What stands out for me in these last two weeks in Haiti is the people. I'm reminded that, in any life circumstance, we have choice in how we live and how we meet the world. Dr. Viktor Frankl, a psychiatrist who survived the Holocaust, wrote about how people found freedom, choice and meaning even in the concentration camps. He wrote about men in the camps who walked around comforting others and gave away their last pieces of bread. I've met people like this here; to me they are everyday heros.
Earlier this week, I was invited to visit a neighbourhood in Cité Soleil with one of the design teams from the permaculture course. We visited three households and interviewed the residents about their daily lives: how they cooked, bathed and went to the toilet, how they got their water, food and fuel. We heard about how one home had been built and how another had been destroyed in the earthquake.
In one family, there was a man who lived in a tin house with his adult son. Inside the house, there was a baby less than a year old, sleeping naked on a dirty cardboard box on the floor. I asked the man whether this was his grandchild. He said no, this was a friend's baby; the friend was sitting outside. He explained that whenever there were children in the neighbourhood who needed a place to stay or food to eat, they would come here. He said he was like the father of the neighbourhood.
We asked him about the small garden he had in the corner of the yard. He explained that he had taken seeds from some of the fruit the children had eaten, planted them and watered them; when he saw that plants started to grow, he put up a make-shift fence to protect them from the animals.
He told us that since the 80's, they've been playing dominoes every afternoon and that everyone is welcome to join them. Sometimes someone prepares food and shares this with the group. When he has the means, he prepares food and shares this with the group.
It seems that people who are generous of spirit are rich here, no matter their living circumstances.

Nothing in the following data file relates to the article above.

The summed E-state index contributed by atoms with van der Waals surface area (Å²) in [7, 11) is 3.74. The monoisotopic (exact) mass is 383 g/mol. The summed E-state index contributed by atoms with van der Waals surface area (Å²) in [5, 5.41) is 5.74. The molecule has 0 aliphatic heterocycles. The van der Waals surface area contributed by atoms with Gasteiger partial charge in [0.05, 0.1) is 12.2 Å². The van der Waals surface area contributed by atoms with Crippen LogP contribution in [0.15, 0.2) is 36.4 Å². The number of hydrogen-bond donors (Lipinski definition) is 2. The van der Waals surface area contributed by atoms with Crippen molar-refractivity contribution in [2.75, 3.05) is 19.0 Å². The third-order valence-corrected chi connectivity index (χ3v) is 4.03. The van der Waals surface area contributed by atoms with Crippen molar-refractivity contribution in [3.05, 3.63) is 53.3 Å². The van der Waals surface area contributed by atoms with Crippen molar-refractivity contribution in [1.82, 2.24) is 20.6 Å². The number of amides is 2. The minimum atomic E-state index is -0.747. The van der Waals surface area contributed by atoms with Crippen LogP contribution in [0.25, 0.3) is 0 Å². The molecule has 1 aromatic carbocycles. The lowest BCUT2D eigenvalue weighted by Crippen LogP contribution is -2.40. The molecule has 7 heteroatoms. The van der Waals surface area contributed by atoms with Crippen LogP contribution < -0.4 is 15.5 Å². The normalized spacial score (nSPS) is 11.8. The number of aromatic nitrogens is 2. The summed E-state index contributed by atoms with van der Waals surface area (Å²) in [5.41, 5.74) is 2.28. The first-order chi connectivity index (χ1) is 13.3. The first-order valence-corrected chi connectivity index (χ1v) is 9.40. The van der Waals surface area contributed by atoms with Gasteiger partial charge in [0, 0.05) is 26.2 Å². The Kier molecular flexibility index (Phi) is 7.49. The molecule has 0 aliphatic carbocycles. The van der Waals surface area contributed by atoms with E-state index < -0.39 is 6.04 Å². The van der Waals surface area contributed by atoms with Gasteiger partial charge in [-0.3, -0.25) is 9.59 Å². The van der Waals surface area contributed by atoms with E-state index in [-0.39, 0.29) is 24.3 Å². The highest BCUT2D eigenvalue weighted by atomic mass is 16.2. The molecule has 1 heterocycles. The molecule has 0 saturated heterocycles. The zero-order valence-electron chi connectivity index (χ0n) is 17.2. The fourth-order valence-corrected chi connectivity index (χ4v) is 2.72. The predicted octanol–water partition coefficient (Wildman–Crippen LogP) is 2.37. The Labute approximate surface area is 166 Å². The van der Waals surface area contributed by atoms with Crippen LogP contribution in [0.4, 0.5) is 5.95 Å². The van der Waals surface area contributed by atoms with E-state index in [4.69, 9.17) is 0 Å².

In another household, there were four siblings living together. We spoke with one of the brothers, who was probably in his late teens. We asked about how they cooked. He told us that they had prepared one meal that day and that he did not have the means to know where their next meal was going to come from. I think his parents work in La Gonave, at least an hour away, and brought them money when they could.
I felt incredibly touched, humbled, grounded and uplifted to be there. I want to support people who are living like this and they are probably to be found in every neighhourhood in Port-au-Prince. I would love to see every family learn to grow their own food, harvest their own rainwater, at least in the rainy season, and turn their poo and pee into soil fertility. I truly believe this is possible. There are food scraps amongst the plastic at the market and along the rivers; the goats and pigs eating in the garbage are evidence of this. Instead of pooping and peeing in chemical toilets or on open ground, people could be harvesting their urine and composting their humanure. These are all resources waiting to be transformed.
I realise that I have privilege, and yet, WE ALL HAVE CHOICE. I have privilege in having a wide range of choices. I choose to be here and I can return home to Canada, to our house with running water, electricity, fridge, garden, car and bicycles. I can choose to drink filtered water, boiled city water, city water straight from the tap, filtered water in bags, rain water, river water, or runoff in the streets. In the permaculture course this week, one of the teachers said that he'd taught in much better conditions than this and heard people complain. And yet here, even though we were hot inside the classroom, it happened several times that there was not enough food at lunch, and one day one of the compost toilets was full and the handwashing water was empty, we didn't hear anyone complain. Probably all of us understood that these were luxurious conditions compared to life in the camps around us; I think our responses reflected this understanding. So even if there is not enough food for everyone to have a plate, we still have choice. We can choose to share our meal with someone else, or give our plate away, or be grateful that we already ate once today.
In the camps and in Cité Soleil, the choice to turn waste and pollution into useful resources exists. We have the choice to work towards this and to support others in making this step. The 'groupement' model of cooperative groups is common in Haiti and has applications in community organising, microenterprises, vocational training, emotional support and political activism. The groupement model is a clear example of the power of collaboration and the power we have to improve and transform our lives, especially when we work together. Today, as I'm preparing the training program for AMURT, I'm realising that we all have these choices: to step fully into our own lives, to envision a better future, to work towards transforming our communities, to support each other, and to take the first step. Choice is power and we have it.
After 13 days of being here without a day of rest, I spent an afternoon at the beach with friends. On hindsight, the beach was similar to other experiences in PauP - more people than I expected, more noise than I enjoyed, people calling us 'white' and trying to sell us things. Seeing the cows grazing near us and looking at seashells helped me get away from the crowds and city...